You’ll likely know that Facebook has over 2 billion daily active users.
Each of these people spends an average of 35 mins per day on the platform, visiting around 8 times per day. So it’s no surprise that Facebook adspend represents the biggest chunk of global adspend on Social Media Platforms, accounting for 18% in 2017.
And somehow, and no doubt through your own ingenuity, someone has clicked on your ad from amongst the 317,000 status updates per minute, 147,000 photos uploaded and 54,000 shared links.
It’s said that images account for 75-90% of Facebook Advertising Performance. Consequently, if someone has already clicked, then your creatives have essentially delivered. And people are clicking. More than ever in fact. Since the controversy created by the Cambridge Analytica scandal, Facebook ad spend increased 62%, earning Facebook $7.68 billion from advertising in Q1 of 2017.
Let’s look at this in a little more detail.
The average CPC is $1.72. This of course varies per industry, with Finance and Insurance topping the chart at $3.77 per ad, and Travel and Hospitality coming in at the lowest at $0.63.
If you’re not already doing so, you might find it interesting to look at your ad performance versus industry averages to help benchmark your ad quality.
Yes, yes, obvious stuff you say.
Well here’s the real crux of the issue. Based on US data, the average CTR is 0.9%, with industries including Legal (1.61%), Retail (1.59%) and Apparel (1.24%) coming in at the top and Employment (0.47%), Customer Services (0.62%) and Home Improvement (0.70%) coming in at the bottom. But what does this mean?
Well, it may be that certain industries attract a wider demographic, and it might be that some have simply nailed Facebook Ad Copy and creative design but what about actual conversions?
Let’s consider these ‘best and worst performers’.
“You’ll see straight away that some of our star performers when it comes to CTR are simply failing at Conversion when you look at the ratios.”
And it’s not like there is an immediate answer. Take legal for example. This could range in a service from personal injury to a B2B marketing campaign for a FS M&A offering for enterprises, so it would be fair to counter in saying that conversions will be industry specific. But why is Home Improvement outshining Retail?
Take this one step further and you’ll find Fitness Studios who average out at CTRs of 1% and are in that respects completely middle of the road, but completely excel when it comes to conversion, hitting averages of 14.29%. What is going on?
When we’re talking conversion here, we’re assuming the ad has been successful, so we’ll leave a Reasons Facebook Ads Fail for another blog.
“What’s of key interest to conversion is landing page quality.”
Why bad landing pages are ruining your CRO
OK, we said we wouldn’t go back to the Ads, but it’s not quite that we’re getting at.
The issue here is redundant targeting. Yes, your ad is successful and is clearly grabbing the attention of males aged 34-45 who are interested in cricket, but your landing page is selling cricket bats. Not only that, it’s a promotion for cricket bats that are in the price range of a teenager who has saved up his pennies cleaning cars and is looking for something to mess around with in the park on Saturdays. It’s all wrong.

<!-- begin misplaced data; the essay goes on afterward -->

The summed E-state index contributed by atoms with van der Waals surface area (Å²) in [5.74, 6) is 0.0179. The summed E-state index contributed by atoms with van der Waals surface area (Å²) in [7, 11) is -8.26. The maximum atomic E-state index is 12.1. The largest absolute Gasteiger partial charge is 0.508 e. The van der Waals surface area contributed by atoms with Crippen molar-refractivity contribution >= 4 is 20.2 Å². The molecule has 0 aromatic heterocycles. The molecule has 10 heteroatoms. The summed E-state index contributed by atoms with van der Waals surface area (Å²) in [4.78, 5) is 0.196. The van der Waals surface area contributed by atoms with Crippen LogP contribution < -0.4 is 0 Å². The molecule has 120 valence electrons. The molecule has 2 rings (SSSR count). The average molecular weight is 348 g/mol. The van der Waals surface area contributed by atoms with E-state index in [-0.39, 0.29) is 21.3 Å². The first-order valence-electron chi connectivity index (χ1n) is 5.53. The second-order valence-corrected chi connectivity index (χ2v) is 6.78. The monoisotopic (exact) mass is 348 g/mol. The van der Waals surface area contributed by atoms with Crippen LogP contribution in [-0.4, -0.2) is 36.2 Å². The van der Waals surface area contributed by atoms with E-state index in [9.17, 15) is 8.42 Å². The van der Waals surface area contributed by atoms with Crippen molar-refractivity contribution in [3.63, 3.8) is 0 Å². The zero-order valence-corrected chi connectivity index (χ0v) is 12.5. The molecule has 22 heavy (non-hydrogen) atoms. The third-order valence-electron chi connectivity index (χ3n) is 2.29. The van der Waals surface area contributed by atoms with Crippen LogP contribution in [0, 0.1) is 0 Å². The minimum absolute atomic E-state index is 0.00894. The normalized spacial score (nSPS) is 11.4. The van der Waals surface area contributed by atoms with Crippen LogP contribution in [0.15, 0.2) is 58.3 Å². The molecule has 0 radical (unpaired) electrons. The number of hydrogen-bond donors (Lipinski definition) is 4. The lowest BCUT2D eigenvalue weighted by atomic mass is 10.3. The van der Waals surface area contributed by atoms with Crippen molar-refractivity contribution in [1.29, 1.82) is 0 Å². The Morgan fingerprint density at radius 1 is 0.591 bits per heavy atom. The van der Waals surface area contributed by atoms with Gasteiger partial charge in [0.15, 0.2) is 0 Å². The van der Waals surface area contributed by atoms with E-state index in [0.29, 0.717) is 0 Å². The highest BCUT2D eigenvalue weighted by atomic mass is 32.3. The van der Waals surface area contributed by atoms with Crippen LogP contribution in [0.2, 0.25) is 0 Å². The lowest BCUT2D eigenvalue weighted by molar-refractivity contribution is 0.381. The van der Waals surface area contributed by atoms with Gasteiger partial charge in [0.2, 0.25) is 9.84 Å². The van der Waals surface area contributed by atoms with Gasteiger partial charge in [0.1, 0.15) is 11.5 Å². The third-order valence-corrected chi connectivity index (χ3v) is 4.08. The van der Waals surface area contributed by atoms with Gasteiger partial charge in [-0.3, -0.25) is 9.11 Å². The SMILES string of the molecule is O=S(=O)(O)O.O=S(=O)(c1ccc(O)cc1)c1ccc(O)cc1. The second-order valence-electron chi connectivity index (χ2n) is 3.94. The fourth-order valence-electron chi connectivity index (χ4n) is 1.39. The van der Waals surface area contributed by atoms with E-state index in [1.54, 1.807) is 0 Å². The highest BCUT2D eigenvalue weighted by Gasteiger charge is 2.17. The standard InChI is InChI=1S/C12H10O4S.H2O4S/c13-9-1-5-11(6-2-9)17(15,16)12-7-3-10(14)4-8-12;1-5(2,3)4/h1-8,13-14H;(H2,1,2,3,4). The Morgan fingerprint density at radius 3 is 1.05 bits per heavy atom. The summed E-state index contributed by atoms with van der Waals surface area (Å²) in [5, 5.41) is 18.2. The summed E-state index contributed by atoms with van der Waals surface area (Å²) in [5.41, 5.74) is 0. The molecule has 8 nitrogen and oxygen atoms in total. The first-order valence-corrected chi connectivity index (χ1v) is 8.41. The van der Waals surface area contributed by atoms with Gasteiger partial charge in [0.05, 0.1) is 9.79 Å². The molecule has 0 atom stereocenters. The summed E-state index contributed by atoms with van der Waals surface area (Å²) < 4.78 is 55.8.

So the secret sauce is that the ad has to fit the landing page – PERFECTLY.
Take this ad from Customlink:
The ad begins by inviting people to order today and receive your shirts exactly when you need them.
No problem and in principle this ok but the image shows a hoodie. So, do you go by the ad copy or the image? Unless you are selling both, you will lose one or the other customer group as soon as the ad is clicked on. Moreover, the second part of the copy opens the promotion to a variety of groups.
This would have been the perfect opportunity to segment out these groups and target them individually.
Instead, you will need a one-size-fits-all generic landing page to capture the interest of the aforementioned shirt and hoodie purchasers, as well as all the above groups who are most likely looking for bulk buys with a likely discount.
If conversion was the goal here, then the business has reduced its chances.
Never A/B testing (or testing per se) your landing pages
Whilst instinct is a powerful tool in the marketer’s arsenal, it would be foolish to let it supersede data-driven decision making and interfere with the success of your campaigns. As a rule of thumb trust your intuition but don’t make assumptions, especially if you’re burning money on ads that aren’t converting. Set limits and pull the plug when necessary.
“Far too many marketers hover over detailed reports about ad performance, whilst at the same time neglecting to do the same for their landing pages.”
This portion of the campaign optimisation might simply involve plugging in some basic GA stats, usually social traffic, bounce rate, average time spent on page etc. Those with a little more experience will have set the CTAs up as conversions in their Google Analytics account, and this is where Tag Manager really comes in to play.
If you aren’t using tag manager, the first thing to do is to set up your account and send the code snippet over to your developer. Google provides comprehensive instructions on how to create the container that will be installed on your site.
This will really help beef up your reporting and give you the insight and confidence to adjust your page variations when you split test. GTM also gives you the tools you need to integrate GTM tracking on respective landing pages with the tracking on your main website, in the event you are A/B testing landing pages as subdomains.
Depending on how much time you want to invest, you might find it useful to review Google’s Optimize feature, released last year. We particularly liked the multivariate testing that, in Google’s own words, ‘allows you to test two or more elements on a page to see which combination creates the best outcome for your site. By analyzing the interactions between the elements, Optimize will help you find the best overall combination of elements on your page.’
“A/B testing your pages is your customers’ gift to you. They tell you what they like and what they don’t, allowing you to better understand where your marketing is succeeding, and ultimately delivers a higher conversion rate and increased sales.”
Designing landing pages that convert
Sometimes, all that is required is to make one landing page that hits all the marks and consistently bring in revenue. Sadly, not everyone can be so lucky or successful on the first go.
When we talk about landing pages, it’s good to see these as part of your campaign, rather than just driving people by default to your homepage and hoping that they click the CTA button.
If your purpose, however, is to drive a bottom line, you need to invest a little more time.
Landing pages that succeed in converting should be designed with that purpose in mind.
By the same rationale, therefore, you need to consider where your landing page fits into the marketing funnel. We aren’t talking awareness here, we’re talking conversion. More and more marketers are devoting themselves to this attitude, with (according to Hubspot) almost half creating new pages for each campaign.
Make First Impressions Count